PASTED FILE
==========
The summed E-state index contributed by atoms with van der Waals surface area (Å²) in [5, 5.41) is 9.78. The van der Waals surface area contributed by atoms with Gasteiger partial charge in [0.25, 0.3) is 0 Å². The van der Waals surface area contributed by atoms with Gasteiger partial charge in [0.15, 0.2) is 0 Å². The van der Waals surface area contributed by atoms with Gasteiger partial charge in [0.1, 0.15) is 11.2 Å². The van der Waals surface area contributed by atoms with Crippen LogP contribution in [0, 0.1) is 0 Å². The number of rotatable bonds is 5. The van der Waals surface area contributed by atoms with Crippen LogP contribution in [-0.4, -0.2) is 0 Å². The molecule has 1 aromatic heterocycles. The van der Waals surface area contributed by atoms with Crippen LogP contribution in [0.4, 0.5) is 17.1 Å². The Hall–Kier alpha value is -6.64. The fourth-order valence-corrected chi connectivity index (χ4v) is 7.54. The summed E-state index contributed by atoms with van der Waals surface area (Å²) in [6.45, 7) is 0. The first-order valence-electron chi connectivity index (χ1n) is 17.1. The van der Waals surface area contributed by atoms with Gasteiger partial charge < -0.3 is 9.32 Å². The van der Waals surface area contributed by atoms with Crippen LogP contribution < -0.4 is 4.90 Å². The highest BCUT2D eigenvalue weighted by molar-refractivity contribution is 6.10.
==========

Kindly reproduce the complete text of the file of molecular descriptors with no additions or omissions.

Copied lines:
The summed E-state index contributed by atoms with van der Waals surface area (Å²) in [5, 5.41) is 9.78. The van der Waals surface area contributed by atoms with Gasteiger partial charge in [0.25, 0.3) is 0 Å². The van der Waals surface area contributed by atoms with Gasteiger partial charge in [0.15, 0.2) is 0 Å². The van der Waals surface area contributed by atoms with Gasteiger partial charge in [0.1, 0.15) is 11.2 Å². The van der Waals surface area contributed by atoms with Crippen LogP contribution in [0, 0.1) is 0 Å². The number of rotatable bonds is 5. The van der Waals surface area contributed by atoms with Crippen LogP contribution in [-0.4, -0.2) is 0 Å². The molecule has 1 aromatic heterocycles. The van der Waals surface area contributed by atoms with Crippen LogP contribution in [0.4, 0.5) is 17.1 Å². The Hall–Kier alpha value is -6.64. The fourth-order valence-corrected chi connectivity index (χ4v) is 7.54. The summed E-state index contributed by atoms with van der Waals surface area (Å²) in [6.45, 7) is 0. The first-order valence-electron chi connectivity index (χ1n) is 17.1. The van der Waals surface area contributed by atoms with Gasteiger partial charge < -0.3 is 9.32 Å². The van der Waals surface area contributed by atoms with Crippen LogP contribution < -0.4 is 4.90 Å². The highest BCUT2D eigenvalue weighted by molar-refractivity contribution is 6.10.